How Southeast Asia Is Faring in the EV Race

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How Southeast Asia Is Faring in the EV Race

Photo by Kindel Media via Pexels

19 July 2022 – by Kit Wong

Last year, over 100 national governments, cities, states and major businesses pledged at the COP26 summit to end the sale of internal combustion engines by 2040. Due to this, the electric vehicles (EV) industry has received a boost. Meanwhile, the conversation around the associated benefits of EVs renewed their relevance. Such benefits include their energy efficiency and cost advantages.

As concerns about the environment and energy prices mount, investors are increasingly turning to the EV ecosystem as an attractive, long-term investment. Global EV sales crossed 10 million units in 2021. And with governments tightening emissions standards and providing subsidies for EVs, sales are expected to rise significantly. By 2025, 20% of all new cars sold globally are expected to be electric.

Currently, Europe is the growth leader in global EV sales and projections. It added five times more EVs to its vehicle population than the US last year. So, where does this leave Asia and, more specifically, Southeast Asia in the EV race?

EVs Revving up in Southeast Asia

Numerous Southeast Asian cities have long been grappling with high air pollution levels. Most of this pollution has been blamed on the transportation sector. Many cities remain behind the targets set by the World Health Organization for air quality standards. Some, including Jakarta and Hanoi, are among the top 10 most polluted cities.

As people become more aware of climate issues, countries are starting to look towards EVs as a way to decarbonise. This has resulted in many governments pushing for measures to electrify road transport.

According to a report by the International Renewable Energy Agency, by 2025, around 20% of vehicles on the roads in Southeast Asia will be electric. Last year, Indonesia announced that it aims to sell only electric cars and motorcycles by 2050. Countries like Singapore are also beginning to take their climate action a step further. The government announced in March that, as part of its Green Plan, it will be accelerating its target of making every Housing and Development Board town EV-ready by 2025, earlier than its previous target of the 2030s.

Electric Vehicles in Southeast Asia
Photo by Anh Tuan

Outlook for the EV Sector

The growth of EVs in Southeast Asia will climb steadily. And many investors’ long-term outlooks on EVs remain positive. Many aren’t expecting every vehicle on the road tomorrow to be an EV. However, they understand the transition and expect to see this trend play out over the next decade.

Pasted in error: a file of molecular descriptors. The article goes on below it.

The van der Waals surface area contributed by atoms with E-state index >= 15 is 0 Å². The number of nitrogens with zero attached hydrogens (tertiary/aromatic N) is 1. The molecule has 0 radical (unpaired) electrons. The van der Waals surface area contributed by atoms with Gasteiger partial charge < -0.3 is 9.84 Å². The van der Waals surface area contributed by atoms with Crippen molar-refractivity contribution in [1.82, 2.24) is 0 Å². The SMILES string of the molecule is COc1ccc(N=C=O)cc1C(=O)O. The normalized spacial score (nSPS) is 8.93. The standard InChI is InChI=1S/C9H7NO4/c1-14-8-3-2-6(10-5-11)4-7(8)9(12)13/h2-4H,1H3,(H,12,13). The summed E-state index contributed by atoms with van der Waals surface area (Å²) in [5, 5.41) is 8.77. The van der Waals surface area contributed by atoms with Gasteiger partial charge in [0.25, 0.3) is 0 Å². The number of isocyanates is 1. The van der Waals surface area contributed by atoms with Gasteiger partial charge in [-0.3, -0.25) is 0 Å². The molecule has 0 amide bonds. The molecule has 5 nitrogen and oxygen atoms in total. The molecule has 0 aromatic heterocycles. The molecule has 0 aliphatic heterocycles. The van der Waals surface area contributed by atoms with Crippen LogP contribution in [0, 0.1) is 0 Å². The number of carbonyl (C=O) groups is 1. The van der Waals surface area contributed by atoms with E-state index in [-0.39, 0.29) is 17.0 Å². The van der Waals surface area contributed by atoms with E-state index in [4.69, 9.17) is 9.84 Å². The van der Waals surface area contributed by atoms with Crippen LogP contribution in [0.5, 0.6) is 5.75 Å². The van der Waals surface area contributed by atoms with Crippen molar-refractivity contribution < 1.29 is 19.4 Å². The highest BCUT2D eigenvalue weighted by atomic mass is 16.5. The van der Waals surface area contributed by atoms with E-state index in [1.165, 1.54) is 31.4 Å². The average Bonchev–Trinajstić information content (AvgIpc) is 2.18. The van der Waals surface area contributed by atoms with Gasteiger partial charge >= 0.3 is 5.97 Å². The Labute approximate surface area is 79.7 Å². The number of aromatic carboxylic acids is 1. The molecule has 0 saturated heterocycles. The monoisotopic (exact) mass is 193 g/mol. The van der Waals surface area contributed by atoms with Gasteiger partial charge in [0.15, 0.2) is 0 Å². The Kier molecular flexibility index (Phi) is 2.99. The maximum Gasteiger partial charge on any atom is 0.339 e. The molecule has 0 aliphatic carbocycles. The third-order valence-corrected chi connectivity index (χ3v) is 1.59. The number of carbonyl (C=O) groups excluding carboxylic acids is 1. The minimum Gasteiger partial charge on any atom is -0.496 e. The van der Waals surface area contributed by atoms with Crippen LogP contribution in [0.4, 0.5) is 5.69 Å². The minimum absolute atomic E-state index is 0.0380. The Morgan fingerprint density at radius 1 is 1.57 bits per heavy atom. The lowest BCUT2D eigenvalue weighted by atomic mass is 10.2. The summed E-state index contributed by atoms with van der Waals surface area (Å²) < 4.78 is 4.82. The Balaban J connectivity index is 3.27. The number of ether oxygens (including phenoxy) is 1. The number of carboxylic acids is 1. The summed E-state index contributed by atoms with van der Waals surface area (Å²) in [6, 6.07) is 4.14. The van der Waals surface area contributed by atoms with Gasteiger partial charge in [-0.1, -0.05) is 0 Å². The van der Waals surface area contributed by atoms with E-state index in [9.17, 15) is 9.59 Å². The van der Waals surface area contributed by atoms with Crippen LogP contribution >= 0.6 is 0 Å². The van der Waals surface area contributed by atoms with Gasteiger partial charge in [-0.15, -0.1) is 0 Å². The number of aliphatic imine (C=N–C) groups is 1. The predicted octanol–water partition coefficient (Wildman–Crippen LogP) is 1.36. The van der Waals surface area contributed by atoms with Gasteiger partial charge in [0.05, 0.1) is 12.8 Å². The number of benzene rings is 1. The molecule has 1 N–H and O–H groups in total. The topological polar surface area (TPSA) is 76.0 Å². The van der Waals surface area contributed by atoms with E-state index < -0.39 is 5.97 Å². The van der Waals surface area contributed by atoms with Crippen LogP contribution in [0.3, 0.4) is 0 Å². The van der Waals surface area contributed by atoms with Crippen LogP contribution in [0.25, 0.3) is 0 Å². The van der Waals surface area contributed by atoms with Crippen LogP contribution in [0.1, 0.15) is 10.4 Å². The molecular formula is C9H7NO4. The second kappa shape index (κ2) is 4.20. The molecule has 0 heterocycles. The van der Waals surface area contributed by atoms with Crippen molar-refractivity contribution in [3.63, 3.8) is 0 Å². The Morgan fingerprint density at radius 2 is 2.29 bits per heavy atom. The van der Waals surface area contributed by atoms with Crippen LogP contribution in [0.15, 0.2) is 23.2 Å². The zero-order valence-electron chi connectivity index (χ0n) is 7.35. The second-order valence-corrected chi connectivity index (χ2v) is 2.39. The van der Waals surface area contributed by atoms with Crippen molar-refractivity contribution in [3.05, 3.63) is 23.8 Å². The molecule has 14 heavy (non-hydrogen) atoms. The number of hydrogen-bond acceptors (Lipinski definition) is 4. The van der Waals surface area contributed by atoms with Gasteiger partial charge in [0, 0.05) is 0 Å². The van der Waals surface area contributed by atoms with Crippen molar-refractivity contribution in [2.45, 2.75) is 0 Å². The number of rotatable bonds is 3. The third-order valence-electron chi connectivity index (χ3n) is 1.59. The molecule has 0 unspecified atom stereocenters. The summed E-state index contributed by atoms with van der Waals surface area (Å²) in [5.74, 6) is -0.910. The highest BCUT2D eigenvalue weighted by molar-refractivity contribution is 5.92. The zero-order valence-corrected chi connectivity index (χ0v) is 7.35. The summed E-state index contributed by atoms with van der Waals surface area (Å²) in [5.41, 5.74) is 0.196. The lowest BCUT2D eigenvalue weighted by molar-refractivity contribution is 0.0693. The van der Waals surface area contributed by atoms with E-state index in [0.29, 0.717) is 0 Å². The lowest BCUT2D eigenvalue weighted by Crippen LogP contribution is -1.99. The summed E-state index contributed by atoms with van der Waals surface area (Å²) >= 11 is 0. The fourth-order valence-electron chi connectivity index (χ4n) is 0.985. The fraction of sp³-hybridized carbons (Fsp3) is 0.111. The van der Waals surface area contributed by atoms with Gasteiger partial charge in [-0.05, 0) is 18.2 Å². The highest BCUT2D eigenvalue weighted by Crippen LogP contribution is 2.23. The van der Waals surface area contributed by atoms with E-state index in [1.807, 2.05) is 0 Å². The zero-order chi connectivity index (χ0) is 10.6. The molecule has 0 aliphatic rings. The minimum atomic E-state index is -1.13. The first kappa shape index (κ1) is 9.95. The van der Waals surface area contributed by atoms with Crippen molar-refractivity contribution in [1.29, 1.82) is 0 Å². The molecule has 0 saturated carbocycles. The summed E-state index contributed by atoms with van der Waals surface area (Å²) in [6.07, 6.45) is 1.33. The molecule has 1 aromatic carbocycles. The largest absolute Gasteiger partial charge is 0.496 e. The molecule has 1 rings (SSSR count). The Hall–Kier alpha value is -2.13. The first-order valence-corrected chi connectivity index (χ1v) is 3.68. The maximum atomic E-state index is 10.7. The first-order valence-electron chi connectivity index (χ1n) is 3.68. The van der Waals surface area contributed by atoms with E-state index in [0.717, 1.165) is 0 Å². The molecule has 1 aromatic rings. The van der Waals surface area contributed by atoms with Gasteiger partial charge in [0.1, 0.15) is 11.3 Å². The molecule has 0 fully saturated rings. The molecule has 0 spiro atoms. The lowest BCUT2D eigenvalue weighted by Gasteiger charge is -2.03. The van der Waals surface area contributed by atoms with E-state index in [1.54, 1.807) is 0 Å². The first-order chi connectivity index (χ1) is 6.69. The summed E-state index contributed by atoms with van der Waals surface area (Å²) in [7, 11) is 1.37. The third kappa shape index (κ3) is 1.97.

While Southeast Asia would appear to be a ripe market for EVs, it’s important to remember that there may be struggles. Manufacturers are struggling with chip shortages. And although this may ease in 2022, it’s still a cause for concern for many manufacturers that rely on chips.

The shortage of battery components, such as lithium may also be a problem as demand increases. Lithium prices already climbed by around 400% in 2021, demonstrating the increasing manufacturing costs. Ultimately, demand for lithium could increase by another 40 times by 2030. This could turn the sector into a lucrative investment opportunity as the related stocks increase in value. Manufacturers and governments would need to cooperate to ensure that target achievement wouldn’t be at the sole expense of consumers.

This intersection between policy, market conditions and industry movement could result in an increase in interest in the EV ecosystem. Most likely, EV supply will remain tight with prices remaining elevated. Despite this, regulatory changes introduced by governments in the region, as well as efforts to accelerate the climate transition, continue to point to the promising growth of EV adoption. In Southeast Asia, we could expect investors to support this transition.


Kit Wong is the Managing Director (Asia) and CEO of eToro in Singapore. Kit’s experience includes executive roles at wealth management firms and fintech start-ups like LuFax in Singapore and OVO in Indonesia. He has also worked as the Director of Sales, Operations and Strategy for Google Singapore and served as the Head of Strategy for ANZ Bank in Singapore. Kit holds a Bachelor of Economics from the University of Sydney and a Master of Business Administration from the Wharton School of the University of Pennsylvania.

eToro is a social investment network founded in 2007 to open global markets so that everyone can trade and invest transparently and straightforwardly. Today, eToro is home to 27 million users who share their investment strategies, which other users can learn from and follow. Users can buy, hold, and sell assets in their portfolios and transact in real-time.


Disclaimer: The views and opinions expressed in this article are those of the authors and do not necessarily reflect the official policy or position of Energy Tracker Asia.

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